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Teachers a prime example of doing more with less
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Oakwood Elementary School fourth-grade teacher Sandy Akins works with student Nayiomi Henry. - photo by Tom Reed

Sandy Akins has been teaching in Hall County for almost two decades.

She’s seen educational changes stemming from standards switches, principal turnover and even recessions.

Over the last few years, Akins, along with the entire teaching community, has dealt with furloughs, bigger class sizes, pay freezes and the fear of losing a job.

But even as the state is undergoing a shift in how it educates its students, teachers are expected to produce — like every other employee — while being given less.

“We make less now than we made five years ago — a lot less — because of the furloughs,” Akins said.

Akins said one of the most identifiable issues stemming from the recession for teachers is one most people do not take into account: classroom supplies.

She said the average teacher is likely to spend between $500 and $1,000 a year on class supplies, ranging from pencils to paper to books.

“It’s just simple little things that add up,” Akins said.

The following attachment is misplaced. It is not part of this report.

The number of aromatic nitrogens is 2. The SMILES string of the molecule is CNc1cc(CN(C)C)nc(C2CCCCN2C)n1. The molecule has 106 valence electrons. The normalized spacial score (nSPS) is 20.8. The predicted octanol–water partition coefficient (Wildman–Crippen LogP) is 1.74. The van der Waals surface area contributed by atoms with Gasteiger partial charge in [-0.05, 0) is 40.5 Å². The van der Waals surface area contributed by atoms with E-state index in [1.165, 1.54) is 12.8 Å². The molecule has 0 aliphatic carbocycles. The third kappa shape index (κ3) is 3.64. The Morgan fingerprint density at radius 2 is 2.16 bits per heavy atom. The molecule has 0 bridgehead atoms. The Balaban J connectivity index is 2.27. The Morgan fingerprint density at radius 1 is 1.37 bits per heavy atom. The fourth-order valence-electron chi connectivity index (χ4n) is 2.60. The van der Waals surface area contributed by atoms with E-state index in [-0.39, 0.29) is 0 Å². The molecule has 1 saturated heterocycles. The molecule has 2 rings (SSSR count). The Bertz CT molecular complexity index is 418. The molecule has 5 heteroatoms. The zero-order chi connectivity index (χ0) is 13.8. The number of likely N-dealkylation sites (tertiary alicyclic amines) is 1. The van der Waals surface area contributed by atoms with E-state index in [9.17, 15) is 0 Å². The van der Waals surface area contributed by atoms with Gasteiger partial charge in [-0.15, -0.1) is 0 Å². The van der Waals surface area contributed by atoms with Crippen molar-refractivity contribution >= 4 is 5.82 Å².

The system, up until 2007, gave teachers $100 a year for supplies. That, she said, is no longer provided.

“That’s totally gone,” said Akins. “You’re not allowed to order any of that that’s paid for by the school anymore.

Teachers buy pretty much everything you see in the classroom.”

And growing class sizes — Akins said five years ago she had fewer than 20 students in her classroom, compared to nearly 30 now — just add to those expenses.

“(Teachers) know that they’re going to have those students that come in and not have those school supplies,” she said. “It’s all about the kids and it’s all about them being successful and for you to have the things to meet their needs.”

But it’s not about her paycheck, she said, or how much she spends on supplies per year. If she didn’t want to teach, she wouldn’t. Most teachers, she said, share that sentiment.

“Being a teacher is all about loving children and education and sharing that,” said Akins. “The joy of teaching is true love. It’s not so much about the paycheck, but watching children grow and learn. It’s a true calling.”

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